Therefore, use meekness with discretion, casting not pearls before swine.
For a fool will tread upon thy neck, if he seeth thee lying in the dust;
And there be companies and seasons where resolute bearing is but duty.
If a good man discloseth his secret failings unto the view of the profane.
What doeth he but harm unto his brother, confirming him in his sin?
There is a concealment that is right, and an open-mouthed humility that erreth;
There is a candour near akin to folly, and a meekness looking like shame.
Masculine sentiments, vigorously holden, well become a man;
But a weak mind hath a timorous grasp, and mistaketh it for tenderness of conscience.
Many are despised for then folly, who put it to the account of their religion,
And because men treat them with contempt, they look to their God for glory;
But contempt shall still be then reward, who betrayed their Master unto ridicule.
Reflecting on Him in themselves, meanness and ignorance and cowardice.
A Christian hath a royal spirit, and need not be ashamed but unto One:
Among just men walketh he softly, but the world should see him as a champion:
His humbleness is far unlike the shame that covereth the profligate and weak,
When the sober reproof of virtue hath touched their tingling ears;
It is born of love and wisdom, and is worthy of all honour.
And the sweet persuasion of its smile changeth contempt into reverence.
A man of a haughty spirit is daily adding to his enemies:
He standeth as the Arab in the desert, and the hands of all men are against him:
A man of a base mind daily subtracteth from his friends.
For he holdeth himself so cheaply, that others learn to despise him:
But where the meekness of self-knowledge veileth the front of self-respect.
There look thou for the man, whom none can know but they will honour.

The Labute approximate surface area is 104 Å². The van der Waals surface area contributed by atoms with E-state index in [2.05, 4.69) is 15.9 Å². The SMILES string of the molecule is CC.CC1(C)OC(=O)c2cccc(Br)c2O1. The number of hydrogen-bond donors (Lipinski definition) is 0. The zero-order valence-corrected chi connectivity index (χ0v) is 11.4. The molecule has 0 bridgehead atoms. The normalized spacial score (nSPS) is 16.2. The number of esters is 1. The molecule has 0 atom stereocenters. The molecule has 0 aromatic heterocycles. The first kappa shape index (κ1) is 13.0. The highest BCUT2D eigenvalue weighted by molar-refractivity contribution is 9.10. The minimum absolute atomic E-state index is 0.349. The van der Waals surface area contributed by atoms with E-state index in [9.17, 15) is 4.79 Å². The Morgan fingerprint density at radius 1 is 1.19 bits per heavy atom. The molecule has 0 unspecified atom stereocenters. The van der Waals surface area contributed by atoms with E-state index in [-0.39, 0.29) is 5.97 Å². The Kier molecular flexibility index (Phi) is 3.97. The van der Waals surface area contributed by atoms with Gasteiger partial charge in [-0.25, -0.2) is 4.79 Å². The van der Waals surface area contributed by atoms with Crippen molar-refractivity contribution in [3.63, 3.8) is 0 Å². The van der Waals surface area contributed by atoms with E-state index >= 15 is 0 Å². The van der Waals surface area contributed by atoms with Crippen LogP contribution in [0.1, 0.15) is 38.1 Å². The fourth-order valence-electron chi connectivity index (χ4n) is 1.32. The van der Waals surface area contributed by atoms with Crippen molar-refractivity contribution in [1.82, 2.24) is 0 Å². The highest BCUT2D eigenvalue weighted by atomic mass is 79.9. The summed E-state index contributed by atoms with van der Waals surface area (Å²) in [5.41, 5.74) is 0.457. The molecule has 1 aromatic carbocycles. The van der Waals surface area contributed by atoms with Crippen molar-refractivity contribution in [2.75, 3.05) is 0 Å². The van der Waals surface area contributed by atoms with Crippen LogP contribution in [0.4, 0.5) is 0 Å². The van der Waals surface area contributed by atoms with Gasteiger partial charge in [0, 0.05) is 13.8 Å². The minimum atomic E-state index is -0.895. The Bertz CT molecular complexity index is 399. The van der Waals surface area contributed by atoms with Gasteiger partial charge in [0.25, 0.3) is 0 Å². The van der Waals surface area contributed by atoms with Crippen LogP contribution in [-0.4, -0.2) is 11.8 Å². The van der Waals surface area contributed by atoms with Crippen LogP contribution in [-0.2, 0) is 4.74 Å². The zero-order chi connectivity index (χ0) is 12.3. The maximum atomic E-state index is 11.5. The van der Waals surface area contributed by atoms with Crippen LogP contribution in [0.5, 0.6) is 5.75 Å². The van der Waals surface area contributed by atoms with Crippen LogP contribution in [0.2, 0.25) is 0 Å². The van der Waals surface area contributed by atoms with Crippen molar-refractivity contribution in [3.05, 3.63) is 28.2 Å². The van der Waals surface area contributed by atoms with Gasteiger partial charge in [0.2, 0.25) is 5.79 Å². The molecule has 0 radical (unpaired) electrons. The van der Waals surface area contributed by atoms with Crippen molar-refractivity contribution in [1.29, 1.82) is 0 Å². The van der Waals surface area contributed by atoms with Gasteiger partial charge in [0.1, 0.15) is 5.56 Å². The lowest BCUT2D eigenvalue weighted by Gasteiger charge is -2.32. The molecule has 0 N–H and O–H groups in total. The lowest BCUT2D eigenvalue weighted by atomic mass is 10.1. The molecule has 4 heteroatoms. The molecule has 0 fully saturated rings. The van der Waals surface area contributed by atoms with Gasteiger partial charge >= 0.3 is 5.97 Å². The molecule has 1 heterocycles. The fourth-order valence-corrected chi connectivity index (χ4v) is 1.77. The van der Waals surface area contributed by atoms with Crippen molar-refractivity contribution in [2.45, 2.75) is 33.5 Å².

Humility is the softening shadow before the stature of Excellence,
And lieth lowly on the ground, beloved and lovely as the violet:
Humility is the fair-haired maid, that called Worth her brother,
The gentle silent nurse, that fostereth infant virtues:
Humility bringeth no excuse; she is welcome to God and man:
Her countenance is needful unto all, who would prosper in either world:
And the mild light of her sweet face is mirrored in the eyes of her companions,
And straightway stand they accepted, children of penitence and love.
As when the blind man is nigh unto a rose, its sweetness is the herald of its beauty,
So when thou savourest humility, be sure thou art nigh unto merit.
A gift rejoiceth the covetous, and praise fatteneth the vain,
And the pride of man delighteth in the humble bearing of his fellow;
But to the tender benevolence of the unthanked Almoner of good.
Humility is queen among the graces, for she giveth Him occasion to bestow.

Transcribed from Proverbial Philosophy by Mick Puttock, August 2011 (Spelling, punctuation and grammer left mostly unchanged from the 25th edition)


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Submitted on August 03, 2020

5:15 min read

Martin Farquhar Tupper

Martin Farquhar Tupper was an English writer and poet more…